The Treasury Department often publishes reports on areas of tax law, addressing issues that are of current concern. Such reports are useful as an indication as to what legislation may be coming. Of course, just because the Treasury Department has a concern in an area does not mean that legislation will always follow, or that Congress will enact that legislation.
A recent report highlights three areas of concern in the international tax arena. These are:
EARNINGS STRIPPING. Treasury is concerned that U.S. corporations owned by foreign persons, that undergo "inversion transactions" to insert a foreign holding company in a low or no tax jurisdiction, may be engaged in excess stripping of earnings from the U.S. through excessive interest payments. The study recommends that tax forms be modified to require more information about earnings stripping.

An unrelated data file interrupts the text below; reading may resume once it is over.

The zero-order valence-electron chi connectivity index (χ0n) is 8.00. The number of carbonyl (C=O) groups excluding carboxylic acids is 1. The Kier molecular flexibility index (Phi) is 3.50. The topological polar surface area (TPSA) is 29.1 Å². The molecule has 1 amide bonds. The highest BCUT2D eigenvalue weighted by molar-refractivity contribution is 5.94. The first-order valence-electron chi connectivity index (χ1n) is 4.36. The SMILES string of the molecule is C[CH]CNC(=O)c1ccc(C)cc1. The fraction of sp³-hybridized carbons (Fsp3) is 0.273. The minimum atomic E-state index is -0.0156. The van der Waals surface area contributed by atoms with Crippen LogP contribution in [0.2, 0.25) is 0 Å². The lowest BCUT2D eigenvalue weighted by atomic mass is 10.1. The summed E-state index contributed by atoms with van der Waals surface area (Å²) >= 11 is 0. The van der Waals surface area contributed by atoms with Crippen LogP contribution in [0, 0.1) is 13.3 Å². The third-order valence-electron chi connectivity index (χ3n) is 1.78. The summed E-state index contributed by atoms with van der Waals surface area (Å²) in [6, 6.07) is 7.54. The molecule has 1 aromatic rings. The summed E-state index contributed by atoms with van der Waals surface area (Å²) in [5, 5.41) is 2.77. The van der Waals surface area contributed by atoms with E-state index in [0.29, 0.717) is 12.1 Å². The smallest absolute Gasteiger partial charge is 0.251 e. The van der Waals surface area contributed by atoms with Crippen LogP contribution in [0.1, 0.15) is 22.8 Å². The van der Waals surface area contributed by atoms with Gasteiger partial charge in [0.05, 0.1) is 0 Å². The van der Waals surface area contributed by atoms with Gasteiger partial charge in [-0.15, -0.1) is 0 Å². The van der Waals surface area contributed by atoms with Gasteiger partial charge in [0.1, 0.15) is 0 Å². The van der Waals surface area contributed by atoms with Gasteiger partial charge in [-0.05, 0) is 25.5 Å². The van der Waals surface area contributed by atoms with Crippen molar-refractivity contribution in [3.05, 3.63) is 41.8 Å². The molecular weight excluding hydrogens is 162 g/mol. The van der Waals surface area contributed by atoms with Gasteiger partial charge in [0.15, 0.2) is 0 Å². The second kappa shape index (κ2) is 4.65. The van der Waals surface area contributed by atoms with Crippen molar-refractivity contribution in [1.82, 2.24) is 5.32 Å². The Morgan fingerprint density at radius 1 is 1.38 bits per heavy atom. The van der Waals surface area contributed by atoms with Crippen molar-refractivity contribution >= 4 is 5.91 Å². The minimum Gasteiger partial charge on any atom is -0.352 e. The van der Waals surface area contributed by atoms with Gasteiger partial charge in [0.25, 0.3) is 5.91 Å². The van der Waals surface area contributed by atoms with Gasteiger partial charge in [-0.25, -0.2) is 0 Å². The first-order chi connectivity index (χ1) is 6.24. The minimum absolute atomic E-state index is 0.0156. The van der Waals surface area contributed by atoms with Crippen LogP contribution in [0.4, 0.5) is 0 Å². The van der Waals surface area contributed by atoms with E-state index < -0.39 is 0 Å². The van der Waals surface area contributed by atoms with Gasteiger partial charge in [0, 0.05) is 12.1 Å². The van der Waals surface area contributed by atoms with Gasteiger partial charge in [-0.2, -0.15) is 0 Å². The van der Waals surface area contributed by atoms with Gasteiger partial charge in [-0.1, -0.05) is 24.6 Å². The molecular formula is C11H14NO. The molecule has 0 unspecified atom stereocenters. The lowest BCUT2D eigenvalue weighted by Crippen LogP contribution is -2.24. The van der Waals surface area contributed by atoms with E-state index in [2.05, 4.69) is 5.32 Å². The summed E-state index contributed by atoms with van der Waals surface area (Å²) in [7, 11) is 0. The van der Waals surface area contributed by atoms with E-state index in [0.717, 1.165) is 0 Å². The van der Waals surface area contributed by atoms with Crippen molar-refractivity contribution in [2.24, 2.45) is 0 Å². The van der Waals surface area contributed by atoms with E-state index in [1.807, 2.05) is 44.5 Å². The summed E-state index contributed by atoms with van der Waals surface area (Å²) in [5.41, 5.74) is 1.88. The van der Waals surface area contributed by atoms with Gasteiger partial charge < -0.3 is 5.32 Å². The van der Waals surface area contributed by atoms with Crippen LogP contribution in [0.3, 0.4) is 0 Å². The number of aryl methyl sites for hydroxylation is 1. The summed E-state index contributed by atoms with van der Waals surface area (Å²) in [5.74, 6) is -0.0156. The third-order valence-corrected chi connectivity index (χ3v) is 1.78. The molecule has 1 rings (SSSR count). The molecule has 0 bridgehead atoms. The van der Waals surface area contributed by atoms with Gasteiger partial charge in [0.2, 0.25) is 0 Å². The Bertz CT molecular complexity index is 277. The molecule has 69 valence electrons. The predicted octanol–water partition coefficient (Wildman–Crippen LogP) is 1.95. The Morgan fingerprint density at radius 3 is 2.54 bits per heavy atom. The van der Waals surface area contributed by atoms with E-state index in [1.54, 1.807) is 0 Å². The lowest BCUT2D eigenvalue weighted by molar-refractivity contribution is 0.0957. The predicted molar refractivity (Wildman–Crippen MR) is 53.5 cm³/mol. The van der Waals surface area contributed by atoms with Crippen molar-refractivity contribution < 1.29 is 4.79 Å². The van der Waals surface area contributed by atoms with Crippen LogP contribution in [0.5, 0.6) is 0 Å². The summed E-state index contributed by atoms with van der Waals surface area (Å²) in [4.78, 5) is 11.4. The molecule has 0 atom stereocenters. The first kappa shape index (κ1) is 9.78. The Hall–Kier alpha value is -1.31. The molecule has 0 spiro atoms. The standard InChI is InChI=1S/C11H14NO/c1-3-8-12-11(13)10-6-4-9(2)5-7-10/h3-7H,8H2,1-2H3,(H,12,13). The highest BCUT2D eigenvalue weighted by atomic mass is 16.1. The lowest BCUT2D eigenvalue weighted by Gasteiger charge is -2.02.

TRANSFER PRICING. Treasury believes certain areas of its transfer pricing rules require modernization or revision. More particularly, it is interested in addressing contributions for which arm's length consideration must be provided as a condition to entering into a cost sharing arrangement, and completing revisions to the related-party services regulations, as well as some additional other areas.
TAX TREATIES. Treasury is concerned that persons who are not residents of treaty jurisdictions continue to improperly gain benefits from the U.S. treaty network as to those treaties that do not have adequate limitations of benefits provisions (provisions that limit treaty benefits to residents of the treaty countries).
Report to the Congress on Earnings Stripping, Transfer Pricing and U.S. Income Tax Treaties, Nov. 28, 2007